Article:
A Saturday press conference is in the works for smack-talkers Adrien Broner and Paulie Malignaggi.
Hall of Fame Profile: Ricardo Lopez
This is the second in a new monthly series of profiles on International Boxing Hall of Fame inductees, a regular feature in THE RING magazine. Today: Ricardo Lopez.
Birthdate: July 25, 1966
Birthplace: Cuernavaca, Mexico
Weight Classes: Strawweight, junior flyweight
Nickname: El Finito
Record: 51-0-1 (38 knockouts)
Titles Held: WBC strawweight, WBA strawweight, IBF junior flyweight
Best Performances: Rosendo Alvarez (D 12, W 12), Saman Soraturung (KO 2), Hideyuki Ohashi (KO 5), Kyung-Yun Lee (W 12), Rocky Lin (KO 2), Kermin Guardia (W 12), Andy Tabanas (KO 12), Ala Villamor (KO 8), Monkol Charoen (W 12), Alex Sanchez (KO 5), Will Grigsby (W 12), Zolani Petelo (KO 8)
Year of IBHOF Induction: 2007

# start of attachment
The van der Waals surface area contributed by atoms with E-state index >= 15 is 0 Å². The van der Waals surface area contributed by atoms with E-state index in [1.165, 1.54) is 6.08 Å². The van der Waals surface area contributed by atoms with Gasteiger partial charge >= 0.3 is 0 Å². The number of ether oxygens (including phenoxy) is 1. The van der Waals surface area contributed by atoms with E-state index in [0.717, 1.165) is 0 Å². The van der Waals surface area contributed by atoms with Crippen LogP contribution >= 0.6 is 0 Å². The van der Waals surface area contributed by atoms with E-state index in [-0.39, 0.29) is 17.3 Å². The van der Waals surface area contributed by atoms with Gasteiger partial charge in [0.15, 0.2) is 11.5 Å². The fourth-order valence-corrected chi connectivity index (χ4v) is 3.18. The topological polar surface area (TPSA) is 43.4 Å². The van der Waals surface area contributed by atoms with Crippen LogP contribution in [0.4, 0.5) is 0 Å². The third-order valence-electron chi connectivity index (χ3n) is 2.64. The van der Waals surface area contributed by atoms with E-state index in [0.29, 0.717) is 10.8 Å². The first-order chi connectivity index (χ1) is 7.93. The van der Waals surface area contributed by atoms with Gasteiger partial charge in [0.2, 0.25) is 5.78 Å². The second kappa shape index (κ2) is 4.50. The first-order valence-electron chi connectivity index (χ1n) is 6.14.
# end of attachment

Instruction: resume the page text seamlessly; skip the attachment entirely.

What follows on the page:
Background: Tallied 37-1 amateur record, including winning the 1984 Mexican Golden Gloves … Turned pro on January 18, 1985, in his hometown of Cuernavaca, Mexico, scoring a third-round knockout. It was the start of a 52-fight undefeated streak that eventually made him one of a handful of world titleholders to retire without a loss … Made his U.S. debut in his 25th bout, knocking out Jorge Rivera in Dallas in March 1990 … Won WBC strawweight title by knocking out Hideyuki Ohashi on Oct. 25, 1990, in Tokyo, Japan … He would go on to tally a division-record 21 consecutive title defenses, including five more fights in Asia: two in Japan, two in South Korea and one in Thailand … By the time he won the title, Lopez had developed into a masterful boxer-puncher under the guidance trainer Nacho Beristain, who would eventually join his pupil in the International Boxing Hall of Fame. He moved gracefully and attacked with speed and precision. The left hook was his money punch but he had a complete arsenal of punches … “Beautiful to watch, Lopez uses a stiff, accurate jab, good combination punching, and can take out an opponent with a single blow,” wrote Patrick Myler in his book, A Century of Boxing Greats. “He has a tight defense and never loses his composure” … His second-round knockout of Saman Sorjaturong in Nuevo Laredo, Mexico, was especially notable because Sorjaturong would go on to win the WBC junior flyweight title and made 10 successful defenses … Two of the Mexican’s most memorable bouts came against WBA strawweight beltholder Rosendo Alvarez of Nicaragua. Their first fight, on March 7, 1989, in Mexico City, ended in a controversial eight-round technical draw. The brawl appeared to be going Alvarez’s way when it was stopped due to cuts caused by accidental headbutts … The rematch, on Nov. 18, 1998, in Las Vegas, was another give-and-take war in which Lopez won a split decision and the WBA belt … Relinquished the 105-pound titles and moved up to junior flyweight in his next bout, winning the IBF strap with a 12-round decision over Will Grigsby … Only fought once in 2002, and had his final bout on Sept. 29, 2001, knocking out Zolani Petelo at Madison Square Garden … Noticing that his reflexes were slowing, he announced his retirement on Nov. 28, 2002, at a press conference in Mexico City, saying: “I saved money from the ring for my family. I didn’t want to be a great champion in a psychiatric hospital” … Currently works as a broadcaster for the Televisa network.